I then proceeded to sew up the length of the sleeve using the whip stitch that was used for the majority of the dress, switching from the green cotton thread to gold cotton thread once arriving at the band. As well, I finished the edges as I had done with the rest of the dress. I then folded up the band to the inside of the sleeve and finished it with a running stitch.
Here is a photo of the band attached to the sleeve and finished on the outside:
Here is a photo showing the finishing of the sleeve inside:
The next step was to attach the sleeves to the dress. Reading through the "Reconstructing History Sewing Techniques of the Medieval Period" Guide it is stated that the back stitch was a very common stitch used for underarm seams and sleeve attachments. With this said, this is the stitch I decided to use for attaching the sleeves.
In the photo below you can see the back stitching on one side of the seam:
And in this photo you can see the backstiching on the reverse side of the seam:
All that was left to do was to finish the edges of the sleeve armholes. To do this I trimmed one edge of the seam so I could fold the wider edge over it, turn it under and secure it with a running stitch. This proved to be a neat finish and comfortable once wearing the dress.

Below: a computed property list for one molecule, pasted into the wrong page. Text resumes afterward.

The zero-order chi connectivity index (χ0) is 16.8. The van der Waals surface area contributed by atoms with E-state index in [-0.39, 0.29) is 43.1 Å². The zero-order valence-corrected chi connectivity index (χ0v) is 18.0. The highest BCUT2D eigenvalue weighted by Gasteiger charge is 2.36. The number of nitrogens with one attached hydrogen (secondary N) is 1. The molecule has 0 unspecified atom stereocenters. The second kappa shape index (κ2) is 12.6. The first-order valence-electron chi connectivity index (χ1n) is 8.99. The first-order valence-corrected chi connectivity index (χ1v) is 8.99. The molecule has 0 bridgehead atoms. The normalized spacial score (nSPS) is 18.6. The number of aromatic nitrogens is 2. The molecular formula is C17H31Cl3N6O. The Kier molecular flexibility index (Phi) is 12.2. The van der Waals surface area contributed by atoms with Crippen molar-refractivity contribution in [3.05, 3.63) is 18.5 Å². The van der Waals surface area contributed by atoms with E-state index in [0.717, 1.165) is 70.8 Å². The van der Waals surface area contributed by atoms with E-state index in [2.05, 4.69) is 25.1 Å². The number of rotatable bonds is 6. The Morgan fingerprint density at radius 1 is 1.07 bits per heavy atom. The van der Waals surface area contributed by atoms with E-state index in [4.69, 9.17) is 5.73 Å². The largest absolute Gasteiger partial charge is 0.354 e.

With the neck facing and sleeves complete, all I have left to do is eyelets and a hem! I can just taste the completion of the kirtle!

Wednesday, March 17, 2010

Gore and Side Seam Edges Finished!

No special photos to show, but I just needed to mark the day to say that I am finally finished "finishing" all the gore and side seam edges! Thought it would never end!

Now onto sleeves and such!

Sunday, February 21, 2010

February 2010: Kirtle Gores Complete and a New Deadline

Well that took me longer than I thought it would! I am happy to say, however, that I finally have all four gores sewn to the kirtle and now have the garment at a stage where I can try it on. So here I am, sewn into the kirtle, showing off my beautiful hand sewn gores!

Front View

Side View

I was extremely pleased with the results. After ironing the seams, the view on the outside of the garment is so much better than I thought it would be. Close-ups of the front and side views reveal that the seams are almost invisible.